Blog: How digital engineering excellence spurred construction in Glasgow’s financial district

By Dave Holland, engineering director at Mabey Hire

Rapid population growth and an increasingly dense urban environment means that engineering projects in city centres are becoming more intricate and complex. Whether digging new tunnels in London’s vast Tube network, navigating mazes of underground sewers, cabling and ventilation, or renovating buildings with minimal disruption to the surrounding roads, there’s a lot of pressure on engineers to deliver projects more quickly, safely and efficiently, while grappling with many margins in the process. One wrong calculation could have a serious impact.

Advancements in engineering technology is playing a key role in accelerating construction projects, such as Mabey’s recent redevelopment of Atlantic Square in Glasgow’s financial district.

Developing a unique solution for a complex engineering challenge

Working with BAM Construction, we are using a unique propping system alongside BIM services to facilitate this complex new build development. However, an added complication is that part of this new development incorporates the existing façade of a historic Grade I listed building, which needs supporting (and keeping safe) while the construction of the new 284,000 square feet office space takes place. It’s a tricky situation, but what is known as a façade-retention system provides transitional building support on the structure’s outside façade as construction is finalised and permanent supports are put in place over the next year.

Alongside retaining this historic structure, BAM Properties required a solution which would avoid full road closures in a commuter-heavy area. Using previous propping experience, we delivered a bespoke solution which reduced the width of the propping system, using the weight of the façade to create a seesaw arrangement and therefore avoiding the need for excessive kentledge. This means the main city centre one-way road networks remain open and running throughout.

Using digital expertise to transform speed, safety and efficiency

To aid bespoke and technical projects like this, in difficult locations, engineers are turning to BIM solutions, where they can brainstorm and work out differences in design at an early stage and make necessary amends before a certain element is installed.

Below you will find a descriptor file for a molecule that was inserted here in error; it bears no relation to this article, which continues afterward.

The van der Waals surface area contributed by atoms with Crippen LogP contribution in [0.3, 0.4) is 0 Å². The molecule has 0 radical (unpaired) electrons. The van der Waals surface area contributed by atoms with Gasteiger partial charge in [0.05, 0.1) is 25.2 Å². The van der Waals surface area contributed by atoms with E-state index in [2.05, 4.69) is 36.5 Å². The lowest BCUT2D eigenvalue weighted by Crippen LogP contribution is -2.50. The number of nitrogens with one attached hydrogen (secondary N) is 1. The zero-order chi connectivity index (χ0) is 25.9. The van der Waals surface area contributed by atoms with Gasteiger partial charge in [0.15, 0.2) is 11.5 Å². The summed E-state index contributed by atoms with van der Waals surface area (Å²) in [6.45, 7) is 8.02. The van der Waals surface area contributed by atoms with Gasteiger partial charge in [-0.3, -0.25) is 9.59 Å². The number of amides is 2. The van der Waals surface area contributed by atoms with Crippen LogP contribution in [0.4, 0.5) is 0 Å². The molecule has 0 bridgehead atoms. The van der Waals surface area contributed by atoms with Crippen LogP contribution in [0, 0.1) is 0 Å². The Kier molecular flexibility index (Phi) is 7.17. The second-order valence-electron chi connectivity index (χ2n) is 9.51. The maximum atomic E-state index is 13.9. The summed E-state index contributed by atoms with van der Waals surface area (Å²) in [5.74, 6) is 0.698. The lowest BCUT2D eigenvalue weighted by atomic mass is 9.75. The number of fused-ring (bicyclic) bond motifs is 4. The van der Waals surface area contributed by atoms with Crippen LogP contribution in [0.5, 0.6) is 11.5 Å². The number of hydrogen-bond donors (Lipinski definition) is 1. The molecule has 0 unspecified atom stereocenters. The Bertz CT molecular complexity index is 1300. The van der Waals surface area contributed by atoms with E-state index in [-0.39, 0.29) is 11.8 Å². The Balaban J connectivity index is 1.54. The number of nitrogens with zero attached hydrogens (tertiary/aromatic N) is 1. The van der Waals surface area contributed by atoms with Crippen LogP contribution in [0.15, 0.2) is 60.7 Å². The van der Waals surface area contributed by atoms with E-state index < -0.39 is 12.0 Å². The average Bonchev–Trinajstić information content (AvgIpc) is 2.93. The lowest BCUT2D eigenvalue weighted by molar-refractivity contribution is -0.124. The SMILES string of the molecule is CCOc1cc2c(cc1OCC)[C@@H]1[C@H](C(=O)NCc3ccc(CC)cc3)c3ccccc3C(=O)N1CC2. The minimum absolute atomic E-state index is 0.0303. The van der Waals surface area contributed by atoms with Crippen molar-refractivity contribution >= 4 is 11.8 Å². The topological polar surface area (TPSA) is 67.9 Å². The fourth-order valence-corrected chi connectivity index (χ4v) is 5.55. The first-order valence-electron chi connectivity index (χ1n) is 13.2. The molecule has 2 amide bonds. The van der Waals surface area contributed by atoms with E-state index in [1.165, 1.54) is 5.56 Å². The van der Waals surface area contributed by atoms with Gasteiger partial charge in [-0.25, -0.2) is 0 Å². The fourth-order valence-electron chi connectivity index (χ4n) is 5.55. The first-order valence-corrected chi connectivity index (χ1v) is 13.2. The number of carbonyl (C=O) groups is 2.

In this case, our engineers were able to create a highly accurate 3D model, which in turn allowed them to produce a digital representation of the 175-tonne façade retention system. Through this modelling software, engineers could see how the propping solution would work, monitoring and testing for any potential clashes with the façade in advance so that measurements could be tweaked accordingly.

In fact, our construction team in Garswood could make virtual ‘site visits’ via Virtual Reality (VR) headsets, using the information to keep the customer updated on a day-to-day basis and showing them via digital images how the propping system works.

The more traditional and established approach would have used 2D drawings to assess how the retention system would perform and hold under different propping arrangements. Using the VR system saved several weeks that would have ordinarily been spent travelling to and from Glasgow for site visits, not to mention the time that might have been lost if a measurement hadn’t quite added up.

Digital engineering is transforming the speed, safety and efficiency of delivering complex construction projects like Atlantic Square, and BIM plays a key role in ensuring all parties involved are clear on progress.

This is also giving engineers the opportunity to develop and test industry-first techniques; supporting collaboration and ensuring high quality customer support based on accurate, real-time insights.

Tags: BAM, Glasgow, Mabey

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